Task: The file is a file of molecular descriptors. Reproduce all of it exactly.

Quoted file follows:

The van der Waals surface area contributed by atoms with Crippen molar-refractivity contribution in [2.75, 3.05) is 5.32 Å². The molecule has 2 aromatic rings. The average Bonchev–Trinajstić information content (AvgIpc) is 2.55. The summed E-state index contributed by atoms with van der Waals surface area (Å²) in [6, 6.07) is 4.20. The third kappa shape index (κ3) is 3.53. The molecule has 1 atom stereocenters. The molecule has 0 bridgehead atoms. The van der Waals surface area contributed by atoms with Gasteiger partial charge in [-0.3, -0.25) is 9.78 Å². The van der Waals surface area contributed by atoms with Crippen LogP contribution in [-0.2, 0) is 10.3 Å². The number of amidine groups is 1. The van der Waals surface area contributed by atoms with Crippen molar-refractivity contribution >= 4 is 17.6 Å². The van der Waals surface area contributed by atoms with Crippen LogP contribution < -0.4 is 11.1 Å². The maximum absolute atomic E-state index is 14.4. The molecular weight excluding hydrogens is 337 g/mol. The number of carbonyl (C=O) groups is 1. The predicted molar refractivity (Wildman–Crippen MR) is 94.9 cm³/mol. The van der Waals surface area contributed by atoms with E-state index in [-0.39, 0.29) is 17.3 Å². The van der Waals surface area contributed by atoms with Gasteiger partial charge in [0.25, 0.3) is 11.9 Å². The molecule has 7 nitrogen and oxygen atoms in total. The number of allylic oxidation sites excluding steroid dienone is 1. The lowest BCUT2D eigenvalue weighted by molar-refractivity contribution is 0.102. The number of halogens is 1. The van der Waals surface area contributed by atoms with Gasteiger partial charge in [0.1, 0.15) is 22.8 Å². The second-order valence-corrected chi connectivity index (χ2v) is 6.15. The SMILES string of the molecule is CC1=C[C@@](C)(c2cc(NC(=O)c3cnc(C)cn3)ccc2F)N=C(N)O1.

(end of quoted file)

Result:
The van der Waals surface area contributed by atoms with Crippen molar-refractivity contribution in [2.75, 3.05) is 5.32 Å². The molecule has 2 aromatic rings. The average Bonchev–Trinajstić information content (AvgIpc) is 2.55. The summed E-state index contributed by atoms with van der Waals surface area (Å²) in [6, 6.07) is 4.20. The third kappa shape index (κ3) is 3.53. The molecule has 1 atom stereocenters. The molecule has 0 bridgehead atoms. The van der Waals surface area contributed by atoms with Gasteiger partial charge in [-0.3, -0.25) is 9.78 Å². The van der Waals surface area contributed by atoms with Crippen LogP contribution in [-0.2, 0) is 10.3 Å². The number of amidine groups is 1. The van der Waals surface area contributed by atoms with Crippen molar-refractivity contribution >= 4 is 17.6 Å². The van der Waals surface area contributed by atoms with Crippen LogP contribution < -0.4 is 11.1 Å². The maximum absolute atomic E-state index is 14.4. The molecular weight excluding hydrogens is 337 g/mol. The number of carbonyl (C=O) groups is 1. The predicted molar refractivity (Wildman–Crippen MR) is 94.9 cm³/mol. The van der Waals surface area contributed by atoms with E-state index in [-0.39, 0.29) is 17.3 Å². The van der Waals surface area contributed by atoms with Gasteiger partial charge in [0.25, 0.3) is 11.9 Å². The molecule has 7 nitrogen and oxygen atoms in total. The number of allylic oxidation sites excluding steroid dienone is 1. The lowest BCUT2D eigenvalue weighted by molar-refractivity contribution is 0.102. The number of halogens is 1. The van der Waals surface area contributed by atoms with Gasteiger partial charge in [0.1, 0.15) is 22.8 Å². The second-order valence-corrected chi connectivity index (χ2v) is 6.15. The SMILES string of the molecule is CC1=C[C@@](C)(c2cc(NC(=O)c3cnc(C)cn3)ccc2F)N=C(N)O1.